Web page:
Safety First: Deadly Distractions

Texting and similar activities place drivers and those around them in jeopardy.

You do it. Your friends do it. Your teenage children probably do it several times a week. Even your mother does it, once in a while.

No, no that! (Get your mind out of the gutter.) I'm talking about driving a car while distracted. Whether it's talking on the cell phone, adjusting the GPS, or sending or reading a text message, the majority of American motorists drive while they are distracted. I frequently see drivers reading newspapers or putting on makeup while their car is moving.

Some people call this multi-tasking. Others call it a recipe for disaster.

There has been a surge in accidents in which the driver was texting immediately prior to the crash. Several high-profile accidents, including a commuter train crash in California last year in which 25 people were killed, have called national attention to this issue. A recent Virginia Tech Transportation Institute study concluded that those who send text messages while driving are 23 times more likely to be in a crash than those who don't.

About 18 states have passed laws banning the use of texting devices while driving a motor vehicle, though enforcement of these laws is uneven. Legislation has been introduced in Congress that would require states to pass such laws as a condition for receiving federal transportation funds. At the end of September, the United States Department of Transportation held the Distracted Driving Summit in Washington to discuss this growing public safety problem. The summit may lead to additional research, tougher enforcement of existing laws and/or increased local public awareness programs about the risks of driving while distracted.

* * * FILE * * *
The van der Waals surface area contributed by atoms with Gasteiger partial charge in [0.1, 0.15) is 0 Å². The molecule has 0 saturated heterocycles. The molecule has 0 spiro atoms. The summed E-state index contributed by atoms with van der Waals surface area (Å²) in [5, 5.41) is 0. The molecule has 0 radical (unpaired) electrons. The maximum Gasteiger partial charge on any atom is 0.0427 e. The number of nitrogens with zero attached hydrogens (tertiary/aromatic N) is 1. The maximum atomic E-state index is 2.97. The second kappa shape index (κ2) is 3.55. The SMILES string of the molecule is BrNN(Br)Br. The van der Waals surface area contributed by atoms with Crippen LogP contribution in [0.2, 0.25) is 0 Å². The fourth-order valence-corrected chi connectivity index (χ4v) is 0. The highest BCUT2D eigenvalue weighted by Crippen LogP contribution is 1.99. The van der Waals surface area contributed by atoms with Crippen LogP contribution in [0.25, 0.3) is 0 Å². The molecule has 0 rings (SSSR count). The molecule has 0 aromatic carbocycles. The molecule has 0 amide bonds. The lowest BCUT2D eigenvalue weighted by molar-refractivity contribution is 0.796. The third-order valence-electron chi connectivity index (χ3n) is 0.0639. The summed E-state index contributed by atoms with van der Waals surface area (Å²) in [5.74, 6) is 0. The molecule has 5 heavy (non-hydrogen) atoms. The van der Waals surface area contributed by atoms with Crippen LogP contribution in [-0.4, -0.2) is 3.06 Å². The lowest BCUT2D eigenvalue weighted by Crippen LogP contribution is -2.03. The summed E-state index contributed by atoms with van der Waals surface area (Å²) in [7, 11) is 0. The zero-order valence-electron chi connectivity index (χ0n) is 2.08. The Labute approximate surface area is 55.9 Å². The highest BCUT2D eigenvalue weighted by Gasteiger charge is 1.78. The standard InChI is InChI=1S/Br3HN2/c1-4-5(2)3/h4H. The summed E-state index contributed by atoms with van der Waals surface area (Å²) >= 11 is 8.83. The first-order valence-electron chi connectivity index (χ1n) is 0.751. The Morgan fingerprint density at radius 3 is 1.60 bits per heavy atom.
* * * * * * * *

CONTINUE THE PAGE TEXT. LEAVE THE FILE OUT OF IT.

The solid waste industry is no stranger to this issue. For years, waste collection employees have faced the hazard of motorists potentially crashing into them or their vehicles. The industry concluded that motorists were rushing to get past garbage trucks and developed the Slow Down to Get Around program in response. Although the National Solid Wastes Management Association (NSWMA), Rumpke and others have been reasonably successful at getting waste collection companies and local governments to be more aware of this hazard and put Slow Down to Get Around signage on their trucks, there has not been a decline in fatal struck-by accidents over the past few years.

Instead, there appears to be an almost weekly incident, somewhere in the United States, in which a motorist crashes into the back of a stopped garbage truck or a helper, often with fatal consequences. Over the summer, two waste collection employees were killed in separate accidents when a motorist struck them behind their trucks. In another struck-by accident, the helper lost both of his legs. In that incident, the police report specifically notes the driver was texting. Texting is suspected in several other recent accidents in which a motorist drove into the back of a garbage truck.

There is no easy solution to this problem. We love technology, and the tough economic climate often demands multi-tasking. However, the safety risks are too high to stay the course. This isn't just a workplace safety issue. This is a national public safety health epidemic.

Perhaps if DWT (driving while texting) becomes as socially unacceptable as DWI (driving while intoxicated), the frequency of these accidents will diminish. Don't be a distracted driver. It puts your life at risk.

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David Biderman is general counsel for the National Solid Wastes Management Association. He oversees the organization's safety programs.

Opinions in this column do not necessarily reflect those of the National Solid Wastes Management Association or the Environmental Industry Associations. E-mail the author at